Monday, October 3, 2016

10 picture books we love

It's become something of an annual tradition for me to blog the children's books we've been into. It reminds me of this book I had as a kid, called "School Days" where I was supposed to log my best friends and favorite books and shows and all that in every different grade. I wish I would have, because being home schooled, all the grades really run together and memories have no dates. But instead, it had an entry in fifth grade (best friend: Sarah Gilbert) and the rest of it was blank. So I'm doing for them what I didn't for me. I guess that is parenting, in a nutshell: improving the future off what you know from the past.
 
The first is a new book. Most of the books we read are older, because I am nostalgic and I pick. But this one we got for a present and it is great. Fun for kids and adults alike. Bruce the Bear likes to eat eggs and he was cooking up these gosling eggs when they hatched and he became their mother. He tries to get rid of them. Adults identify with grouchy Bruce and his sarcasm. Kids root for the goslings.
Finally we are reaching an age where Brandon can sit through a Bill Peet book. They are classics and they are fantastic. But they are loooooong. But if you're going to pack a lunch and read a kids' book, you might pick this one. Eli is an old lion who has lost his mojo. Again, adults identify.
For Holden, my train lover. I remember as a kid this book being really long so we must have an abridged version because we have a board book that is short and to the point. The theme of little creatures/things/people doing big things runs pretty rampant in picture books, but this one does it among the best. You feel the struggle and the triumph. And for days afterward you'll be chanting, "I think I can, I think I can..."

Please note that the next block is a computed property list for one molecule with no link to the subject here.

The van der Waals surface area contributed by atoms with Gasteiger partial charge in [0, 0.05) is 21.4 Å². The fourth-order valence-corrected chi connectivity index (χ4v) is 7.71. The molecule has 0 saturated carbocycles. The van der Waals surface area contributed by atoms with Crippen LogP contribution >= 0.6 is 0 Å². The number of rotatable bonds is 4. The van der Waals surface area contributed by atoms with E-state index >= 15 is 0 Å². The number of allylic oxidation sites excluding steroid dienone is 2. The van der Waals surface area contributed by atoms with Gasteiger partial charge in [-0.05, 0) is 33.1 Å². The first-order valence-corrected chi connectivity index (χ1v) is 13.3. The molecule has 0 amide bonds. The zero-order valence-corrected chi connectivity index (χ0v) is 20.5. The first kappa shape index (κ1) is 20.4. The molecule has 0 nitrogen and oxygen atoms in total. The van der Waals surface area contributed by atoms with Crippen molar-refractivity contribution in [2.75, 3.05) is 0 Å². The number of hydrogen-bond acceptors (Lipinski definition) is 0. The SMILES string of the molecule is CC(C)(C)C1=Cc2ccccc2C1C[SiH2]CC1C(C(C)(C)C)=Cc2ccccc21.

Again, a throwback from my own childhood. I love love love this book. It was confusing as a kid, this Arthur (monkey) and the more popular Arthur (aardvark) each having a book series. I would vacillate between them, but found this Arthur more mature, and thus I liked him better. In this book, he is saving up money and creates his own business. It is a fantastic book to teach the young about money: spending and saving. And about entrepreneurship. I think some college-level business courses could teach this book.
I stayed away from this cult classic because it also is long. Well, it has a lot of pages, but it's really not that long. Once I finally read it, I agreed that yes, it is worth the hype. Every child should own it.
William Steig has so many children's books. We own a few, but this one Brandon likes the best. It's playful and silly. And I like Steig's illustrations. I'm not sure why, exactly, as they're not traditionally pleasing, but I do.
A newish book Brandon stumbled upon at the library. He loves it and Steve and I always agree to read it because it is just the right length (length is very important in life). I do get tripped up each time I read the ice cream flavor, however. Also, after reading this many times, Steve saw on Kourtney Kardashian's Instagram that she reads this book to Penelope. So there's that, whatever that is.
The illustrations in this book! Oh I love them so much. No wonder it won the Caldecott award. Very deserved. The story is also good. Amos McGee goes to the zoo each day and completes his routines with animals. Then one day, he is sick so the animals board the bus and do for him what he usually does for them. It's sweet. And there should be more children's books with elderly people in them.
Holden loves this one. It's OK. I actually like the story just fine. But I have a real problem with the illustrations. It certainly didn't win any Caldecott award, let's just say. Whenever I read it, I picture better illustrations turning this into one hell of a book. But alas, the publisher missed the boat on that one.
I love books that have new ideas. This one is just that. Animals live in civilized towns full of apartments and cars. They walk upright and wear clothes. Then one day Mr. Tiger decides to change shit up. He walks on all fours, takes off his clothes. He finds himself ostracized from civilization so he goes to live in the wild. One day, civilization and him meet in the middle and they all learn to live among each other. It's poetic and political all at once.


Previous children's books blog posts:
2014
2015

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